every winter except four up to 1884. Has served as
inspector of elections, township clerk, assessor and
judge of elections; has been secretary of the new
Freedom Building and Loan Association for two
years, and secretary of the Codorus and Manheim
Fire Insurance Company since January 1, 1884; was
Master of the P. of H. one year, and secretary
five or six years, and is a member of Mt. Ver-
non Lodge No. 143, I. O. O. F., of Shrewsbury.
At the last election he was elected justice of the
peace and school director, and is now secretary of
the school board. He is also chancellor commander
of Freedom Lodge No. 85, K. of P., of New Free-
dom. He was married. December 3, 1868, to Mary
Jane Sheffer, and they have six children: AUie
Jane, Lillie Virginia, Bertie Agnes, Nettie May,
Arthur Lee and Iva Grace. He belongs to the
Reformed, and his wife to the Lutheran Church.
He owns a farm of thirty-eight acres, and has been
engaged in the dairy business since 1883.

Samuel and Louisa (Smith Hetrick, of York County,
was born in Codorus Township, December 28. 1849,
and was the second of a family of five children —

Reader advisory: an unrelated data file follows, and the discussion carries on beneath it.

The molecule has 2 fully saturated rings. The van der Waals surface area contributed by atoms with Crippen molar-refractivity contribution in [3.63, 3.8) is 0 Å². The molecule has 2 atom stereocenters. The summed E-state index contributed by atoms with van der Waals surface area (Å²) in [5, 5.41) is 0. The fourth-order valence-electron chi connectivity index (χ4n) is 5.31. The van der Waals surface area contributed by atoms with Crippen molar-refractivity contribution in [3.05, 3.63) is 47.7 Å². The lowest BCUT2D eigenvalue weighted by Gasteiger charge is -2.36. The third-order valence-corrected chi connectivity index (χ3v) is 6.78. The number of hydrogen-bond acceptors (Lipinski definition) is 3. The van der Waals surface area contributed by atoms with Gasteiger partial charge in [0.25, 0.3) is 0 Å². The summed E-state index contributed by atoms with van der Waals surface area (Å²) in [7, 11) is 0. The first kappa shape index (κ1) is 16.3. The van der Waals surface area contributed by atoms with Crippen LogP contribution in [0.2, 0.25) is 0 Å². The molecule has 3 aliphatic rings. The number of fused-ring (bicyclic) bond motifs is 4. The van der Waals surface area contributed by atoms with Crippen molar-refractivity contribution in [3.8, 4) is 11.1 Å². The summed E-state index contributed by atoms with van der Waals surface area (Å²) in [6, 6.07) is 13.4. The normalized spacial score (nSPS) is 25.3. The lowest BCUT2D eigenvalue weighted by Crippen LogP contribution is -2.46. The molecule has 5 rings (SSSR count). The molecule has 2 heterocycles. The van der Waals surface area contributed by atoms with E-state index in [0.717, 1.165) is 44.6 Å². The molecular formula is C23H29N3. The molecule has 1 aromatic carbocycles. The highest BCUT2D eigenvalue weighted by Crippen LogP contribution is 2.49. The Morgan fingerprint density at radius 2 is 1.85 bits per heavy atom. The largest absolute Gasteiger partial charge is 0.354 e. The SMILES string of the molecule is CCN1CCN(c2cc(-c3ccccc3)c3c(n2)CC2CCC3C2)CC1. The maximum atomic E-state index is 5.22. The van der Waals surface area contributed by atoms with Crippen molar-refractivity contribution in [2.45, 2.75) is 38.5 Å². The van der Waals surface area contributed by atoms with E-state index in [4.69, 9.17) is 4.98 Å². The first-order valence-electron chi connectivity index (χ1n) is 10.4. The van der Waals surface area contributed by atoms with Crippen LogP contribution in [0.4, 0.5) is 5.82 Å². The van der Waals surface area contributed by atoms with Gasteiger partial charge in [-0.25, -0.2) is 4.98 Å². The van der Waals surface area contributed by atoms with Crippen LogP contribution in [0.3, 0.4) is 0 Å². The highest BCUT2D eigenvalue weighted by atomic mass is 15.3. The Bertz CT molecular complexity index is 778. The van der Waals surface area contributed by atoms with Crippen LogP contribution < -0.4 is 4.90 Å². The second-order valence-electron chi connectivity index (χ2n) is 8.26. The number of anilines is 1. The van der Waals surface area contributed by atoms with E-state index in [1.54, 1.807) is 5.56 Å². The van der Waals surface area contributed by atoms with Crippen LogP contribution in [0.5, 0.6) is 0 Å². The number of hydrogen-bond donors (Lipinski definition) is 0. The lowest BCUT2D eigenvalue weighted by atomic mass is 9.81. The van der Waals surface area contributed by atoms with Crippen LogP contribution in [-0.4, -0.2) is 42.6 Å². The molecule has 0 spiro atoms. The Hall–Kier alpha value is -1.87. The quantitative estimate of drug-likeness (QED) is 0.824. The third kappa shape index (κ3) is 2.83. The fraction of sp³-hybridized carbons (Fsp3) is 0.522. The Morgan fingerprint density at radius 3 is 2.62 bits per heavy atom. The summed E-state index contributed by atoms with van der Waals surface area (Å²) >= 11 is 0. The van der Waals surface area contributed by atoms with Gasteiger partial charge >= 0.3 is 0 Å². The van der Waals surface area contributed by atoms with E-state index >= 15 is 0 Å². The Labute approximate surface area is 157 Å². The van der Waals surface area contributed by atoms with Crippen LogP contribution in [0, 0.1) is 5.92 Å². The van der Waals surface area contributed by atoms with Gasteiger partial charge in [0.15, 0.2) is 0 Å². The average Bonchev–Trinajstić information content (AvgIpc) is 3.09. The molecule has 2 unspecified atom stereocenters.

two sons and three daughters. The parents were
of German and English descent, and first settled in
Codorus Township. The Doctor was brought up in
a woolen factory, and educated at the common
schools, and a course at the State Normal School at
Millersville. In 1869 he taught school one year,
and in 1971 he began reading medicine in the oflJce
of Dr. E. W. Free at New Freedom, and in 1872 he
entered Washington University, now College of
Physicians and Surgeons at Baltimore, and gradu-
ated in 1873 as M. D. He then spent one year as
assistant resident physician in Washington Univer-
sity Hospital, and in the spring of 1874 he removed
to New Freedom, where he became associated with
his old preceptor until 1877, when he began the
practice alone. His father was killed by a railroad
train at Glen Rock in 1879, at the age of sixty-five
years, and his mother still lives at New Freedom.
May 13, 1875, the Doctor was married to Charlotte
Wilson, of Maryland, and has four children: Ger-
trude F., Walter H., Fannie and Lorilla. He is a
member of the Evangelical Association; was chief
burgess in 1880-81-82, and a member of the council
three years; is also a school director, president of
the Cemetery Association, and one of the organizers
of it; also one of the organizers of the New Free-
dom Literary Association; is a stockliolder in the
Stewartstown Railroad; was class-leader in his
church a number of years, and a very prominent,
influential citizen and popular physician.

BARTHABAS E. HINES, born in Hano-
ver, October 20. 1842, is the only son of John and
Sarah (Bart) Hines, natives of Maryland and Penn-